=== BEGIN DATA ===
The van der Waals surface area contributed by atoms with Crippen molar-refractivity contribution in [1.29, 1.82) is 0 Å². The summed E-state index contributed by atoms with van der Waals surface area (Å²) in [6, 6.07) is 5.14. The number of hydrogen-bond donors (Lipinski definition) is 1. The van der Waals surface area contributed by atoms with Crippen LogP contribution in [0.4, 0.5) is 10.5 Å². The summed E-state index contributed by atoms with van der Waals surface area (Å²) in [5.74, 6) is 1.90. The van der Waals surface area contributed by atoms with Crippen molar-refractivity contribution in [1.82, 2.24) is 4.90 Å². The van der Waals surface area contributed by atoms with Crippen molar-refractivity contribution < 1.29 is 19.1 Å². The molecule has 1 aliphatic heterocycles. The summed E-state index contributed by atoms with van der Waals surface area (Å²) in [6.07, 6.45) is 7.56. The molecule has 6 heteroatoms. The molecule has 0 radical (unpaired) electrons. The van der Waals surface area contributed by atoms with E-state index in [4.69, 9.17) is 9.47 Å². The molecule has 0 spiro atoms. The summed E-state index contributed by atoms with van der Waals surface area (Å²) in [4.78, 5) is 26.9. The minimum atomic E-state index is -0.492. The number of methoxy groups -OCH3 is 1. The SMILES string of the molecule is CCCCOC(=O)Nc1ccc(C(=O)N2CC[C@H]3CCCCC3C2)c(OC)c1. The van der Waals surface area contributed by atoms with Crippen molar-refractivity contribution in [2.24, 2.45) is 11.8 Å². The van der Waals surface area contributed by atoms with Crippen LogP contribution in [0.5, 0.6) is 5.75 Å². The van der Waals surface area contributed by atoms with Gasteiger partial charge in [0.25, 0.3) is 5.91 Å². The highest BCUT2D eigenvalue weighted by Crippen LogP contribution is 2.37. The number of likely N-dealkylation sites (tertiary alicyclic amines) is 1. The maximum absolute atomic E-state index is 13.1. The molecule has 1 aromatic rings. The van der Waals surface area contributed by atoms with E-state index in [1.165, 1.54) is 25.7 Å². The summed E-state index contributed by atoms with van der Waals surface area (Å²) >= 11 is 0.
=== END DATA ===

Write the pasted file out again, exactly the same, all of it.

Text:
The van der Waals surface area contributed by atoms with Crippen molar-refractivity contribution in [1.29, 1.82) is 0 Å². The summed E-state index contributed by atoms with van der Waals surface area (Å²) in [6, 6.07) is 5.14. The number of hydrogen-bond donors (Lipinski definition) is 1. The van der Waals surface area contributed by atoms with Crippen LogP contribution in [0.4, 0.5) is 10.5 Å². The summed E-state index contributed by atoms with van der Waals surface area (Å²) in [5.74, 6) is 1.90. The van der Waals surface area contributed by atoms with Crippen molar-refractivity contribution in [1.82, 2.24) is 4.90 Å². The van der Waals surface area contributed by atoms with Crippen molar-refractivity contribution < 1.29 is 19.1 Å². The molecule has 1 aliphatic heterocycles. The summed E-state index contributed by atoms with van der Waals surface area (Å²) in [6.07, 6.45) is 7.56. The molecule has 6 heteroatoms. The molecule has 0 radical (unpaired) electrons. The van der Waals surface area contributed by atoms with E-state index in [4.69, 9.17) is 9.47 Å². The molecule has 0 spiro atoms. The summed E-state index contributed by atoms with van der Waals surface area (Å²) in [4.78, 5) is 26.9. The minimum atomic E-state index is -0.492. The number of methoxy groups -OCH3 is 1. The SMILES string of the molecule is CCCCOC(=O)Nc1ccc(C(=O)N2CC[C@H]3CCCCC3C2)c(OC)c1. The van der Waals surface area contributed by atoms with Crippen molar-refractivity contribution in [2.24, 2.45) is 11.8 Å². The van der Waals surface area contributed by atoms with Crippen LogP contribution in [0.5, 0.6) is 5.75 Å². The van der Waals surface area contributed by atoms with Gasteiger partial charge in [0.25, 0.3) is 5.91 Å². The highest BCUT2D eigenvalue weighted by Crippen LogP contribution is 2.37. The number of likely N-dealkylation sites (tertiary alicyclic amines) is 1. The maximum absolute atomic E-state index is 13.1. The molecule has 1 aromatic rings. The van der Waals surface area contributed by atoms with E-state index in [1.165, 1.54) is 25.7 Å². The summed E-state index contributed by atoms with van der Waals surface area (Å²) >= 11 is 0.